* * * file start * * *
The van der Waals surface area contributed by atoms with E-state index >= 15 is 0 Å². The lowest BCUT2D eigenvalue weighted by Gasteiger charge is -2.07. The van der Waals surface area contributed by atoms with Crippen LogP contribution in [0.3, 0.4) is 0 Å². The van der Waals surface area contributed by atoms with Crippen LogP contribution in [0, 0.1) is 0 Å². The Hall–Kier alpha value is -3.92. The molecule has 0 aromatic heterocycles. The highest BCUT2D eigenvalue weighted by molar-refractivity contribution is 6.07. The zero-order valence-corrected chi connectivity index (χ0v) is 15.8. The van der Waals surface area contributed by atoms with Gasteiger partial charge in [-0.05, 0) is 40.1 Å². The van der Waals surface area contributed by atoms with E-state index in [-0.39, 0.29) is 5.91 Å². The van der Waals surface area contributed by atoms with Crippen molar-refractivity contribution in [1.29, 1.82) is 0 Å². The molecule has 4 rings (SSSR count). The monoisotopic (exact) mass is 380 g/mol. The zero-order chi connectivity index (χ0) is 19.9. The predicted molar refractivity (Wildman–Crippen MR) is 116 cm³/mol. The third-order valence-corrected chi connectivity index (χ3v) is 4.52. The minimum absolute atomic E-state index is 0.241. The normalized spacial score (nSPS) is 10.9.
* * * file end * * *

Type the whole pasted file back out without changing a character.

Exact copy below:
The van der Waals surface area contributed by atoms with E-state index >= 15 is 0 Å². The lowest BCUT2D eigenvalue weighted by Gasteiger charge is -2.07. The van der Waals surface area contributed by atoms with Crippen LogP contribution in [0.3, 0.4) is 0 Å². The van der Waals surface area contributed by atoms with Crippen LogP contribution in [0, 0.1) is 0 Å². The Hall–Kier alpha value is -3.92. The molecule has 0 aromatic heterocycles. The highest BCUT2D eigenvalue weighted by molar-refractivity contribution is 6.07. The zero-order valence-corrected chi connectivity index (χ0v) is 15.8. The van der Waals surface area contributed by atoms with Gasteiger partial charge in [-0.05, 0) is 40.1 Å². The van der Waals surface area contributed by atoms with E-state index in [-0.39, 0.29) is 5.91 Å². The van der Waals surface area contributed by atoms with Crippen molar-refractivity contribution in [1.29, 1.82) is 0 Å². The molecule has 4 rings (SSSR count). The monoisotopic (exact) mass is 380 g/mol. The zero-order chi connectivity index (χ0) is 19.9. The predicted molar refractivity (Wildman–Crippen MR) is 116 cm³/mol. The third-order valence-corrected chi connectivity index (χ3v) is 4.52. The minimum absolute atomic E-state index is 0.241. The normalized spacial score (nSPS) is 10.9.